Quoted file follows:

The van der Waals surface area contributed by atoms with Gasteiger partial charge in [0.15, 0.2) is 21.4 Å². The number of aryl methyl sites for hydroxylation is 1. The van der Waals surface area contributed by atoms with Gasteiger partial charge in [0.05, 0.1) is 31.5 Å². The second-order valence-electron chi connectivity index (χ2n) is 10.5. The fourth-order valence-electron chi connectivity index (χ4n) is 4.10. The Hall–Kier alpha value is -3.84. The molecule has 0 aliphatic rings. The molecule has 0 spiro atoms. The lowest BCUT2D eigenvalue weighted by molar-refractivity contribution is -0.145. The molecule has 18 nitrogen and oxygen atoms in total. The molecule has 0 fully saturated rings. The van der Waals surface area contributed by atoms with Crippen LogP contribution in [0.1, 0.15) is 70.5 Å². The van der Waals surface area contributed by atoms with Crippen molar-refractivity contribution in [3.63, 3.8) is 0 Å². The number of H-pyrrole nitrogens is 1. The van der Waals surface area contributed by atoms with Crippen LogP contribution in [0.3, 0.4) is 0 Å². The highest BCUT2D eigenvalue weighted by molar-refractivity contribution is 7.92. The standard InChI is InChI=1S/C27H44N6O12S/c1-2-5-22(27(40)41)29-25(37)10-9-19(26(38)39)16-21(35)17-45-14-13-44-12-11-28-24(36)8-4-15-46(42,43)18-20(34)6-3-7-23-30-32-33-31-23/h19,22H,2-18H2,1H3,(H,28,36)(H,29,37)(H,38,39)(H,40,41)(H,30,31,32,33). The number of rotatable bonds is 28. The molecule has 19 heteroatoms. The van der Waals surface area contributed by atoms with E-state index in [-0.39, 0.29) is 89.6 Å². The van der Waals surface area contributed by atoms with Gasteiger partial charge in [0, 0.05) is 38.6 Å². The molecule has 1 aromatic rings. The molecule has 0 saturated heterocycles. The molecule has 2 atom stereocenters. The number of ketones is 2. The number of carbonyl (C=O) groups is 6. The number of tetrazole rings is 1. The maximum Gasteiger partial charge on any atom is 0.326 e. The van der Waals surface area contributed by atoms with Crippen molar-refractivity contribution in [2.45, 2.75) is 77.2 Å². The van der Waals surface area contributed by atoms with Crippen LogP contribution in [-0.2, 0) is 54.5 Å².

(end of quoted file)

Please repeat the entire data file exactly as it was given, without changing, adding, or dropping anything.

The van der Waals surface area contributed by atoms with Gasteiger partial charge in [0.15, 0.2) is 21.4 Å². The number of aryl methyl sites for hydroxylation is 1. The van der Waals surface area contributed by atoms with Gasteiger partial charge in [0.05, 0.1) is 31.5 Å². The second-order valence-electron chi connectivity index (χ2n) is 10.5. The fourth-order valence-electron chi connectivity index (χ4n) is 4.10. The Hall–Kier alpha value is -3.84. The molecule has 0 aliphatic rings. The molecule has 0 spiro atoms. The lowest BCUT2D eigenvalue weighted by molar-refractivity contribution is -0.145. The molecule has 18 nitrogen and oxygen atoms in total. The molecule has 0 fully saturated rings. The van der Waals surface area contributed by atoms with Crippen LogP contribution in [0.1, 0.15) is 70.5 Å². The van der Waals surface area contributed by atoms with Crippen molar-refractivity contribution in [3.63, 3.8) is 0 Å². The number of H-pyrrole nitrogens is 1. The van der Waals surface area contributed by atoms with Crippen LogP contribution in [0.3, 0.4) is 0 Å². The highest BCUT2D eigenvalue weighted by molar-refractivity contribution is 7.92. The standard InChI is InChI=1S/C27H44N6O12S/c1-2-5-22(27(40)41)29-25(37)10-9-19(26(38)39)16-21(35)17-45-14-13-44-12-11-28-24(36)8-4-15-46(42,43)18-20(34)6-3-7-23-30-32-33-31-23/h19,22H,2-18H2,1H3,(H,28,36)(H,29,37)(H,38,39)(H,40,41)(H,30,31,32,33). The number of rotatable bonds is 28. The molecule has 19 heteroatoms. The van der Waals surface area contributed by atoms with E-state index in [-0.39, 0.29) is 89.6 Å². The van der Waals surface area contributed by atoms with Gasteiger partial charge in [0, 0.05) is 38.6 Å². The molecule has 1 aromatic rings. The molecule has 0 saturated heterocycles. The molecule has 2 atom stereocenters. The number of ketones is 2. The number of carbonyl (C=O) groups is 6. The number of tetrazole rings is 1. The maximum Gasteiger partial charge on any atom is 0.326 e. The van der Waals surface area contributed by atoms with Crippen molar-refractivity contribution in [2.45, 2.75) is 77.2 Å². The van der Waals surface area contributed by atoms with Crippen LogP contribution in [-0.2, 0) is 54.5 Å².